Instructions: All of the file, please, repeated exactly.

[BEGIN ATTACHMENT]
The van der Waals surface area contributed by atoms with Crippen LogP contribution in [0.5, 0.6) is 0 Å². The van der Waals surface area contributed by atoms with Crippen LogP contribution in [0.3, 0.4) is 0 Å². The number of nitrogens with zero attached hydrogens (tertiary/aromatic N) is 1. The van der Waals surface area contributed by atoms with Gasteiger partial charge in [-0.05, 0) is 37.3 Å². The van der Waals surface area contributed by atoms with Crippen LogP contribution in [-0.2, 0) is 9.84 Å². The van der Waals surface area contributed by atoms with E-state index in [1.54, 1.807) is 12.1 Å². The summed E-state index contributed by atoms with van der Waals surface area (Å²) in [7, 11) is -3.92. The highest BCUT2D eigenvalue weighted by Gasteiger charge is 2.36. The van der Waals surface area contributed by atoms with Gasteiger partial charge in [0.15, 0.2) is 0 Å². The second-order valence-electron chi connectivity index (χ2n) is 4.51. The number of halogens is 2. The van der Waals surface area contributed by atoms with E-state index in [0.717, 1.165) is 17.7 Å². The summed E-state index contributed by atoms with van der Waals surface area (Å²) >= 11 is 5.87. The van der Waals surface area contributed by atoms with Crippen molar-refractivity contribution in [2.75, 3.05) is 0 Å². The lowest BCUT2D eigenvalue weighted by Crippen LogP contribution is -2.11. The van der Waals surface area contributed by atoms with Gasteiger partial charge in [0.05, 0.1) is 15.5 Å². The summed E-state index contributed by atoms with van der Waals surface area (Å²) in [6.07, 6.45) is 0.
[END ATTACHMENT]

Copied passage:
The van der Waals surface area contributed by atoms with Crippen LogP contribution in [0.5, 0.6) is 0 Å². The van der Waals surface area contributed by atoms with Crippen LogP contribution in [0.3, 0.4) is 0 Å². The number of nitrogens with zero attached hydrogens (tertiary/aromatic N) is 1. The van der Waals surface area contributed by atoms with Gasteiger partial charge in [-0.05, 0) is 37.3 Å². The van der Waals surface area contributed by atoms with Crippen LogP contribution in [-0.2, 0) is 9.84 Å². The van der Waals surface area contributed by atoms with E-state index in [1.54, 1.807) is 12.1 Å². The summed E-state index contributed by atoms with van der Waals surface area (Å²) in [7, 11) is -3.92. The highest BCUT2D eigenvalue weighted by Gasteiger charge is 2.36. The van der Waals surface area contributed by atoms with Gasteiger partial charge in [0.15, 0.2) is 0 Å². The second-order valence-electron chi connectivity index (χ2n) is 4.51. The number of halogens is 2. The van der Waals surface area contributed by atoms with E-state index in [0.717, 1.165) is 17.7 Å². The summed E-state index contributed by atoms with van der Waals surface area (Å²) >= 11 is 5.87. The van der Waals surface area contributed by atoms with Crippen molar-refractivity contribution in [2.75, 3.05) is 0 Å². The lowest BCUT2D eigenvalue weighted by Crippen LogP contribution is -2.11. The van der Waals surface area contributed by atoms with Gasteiger partial charge in [0.05, 0.1) is 15.5 Å². The summed E-state index contributed by atoms with van der Waals surface area (Å²) in [6.07, 6.45) is 0.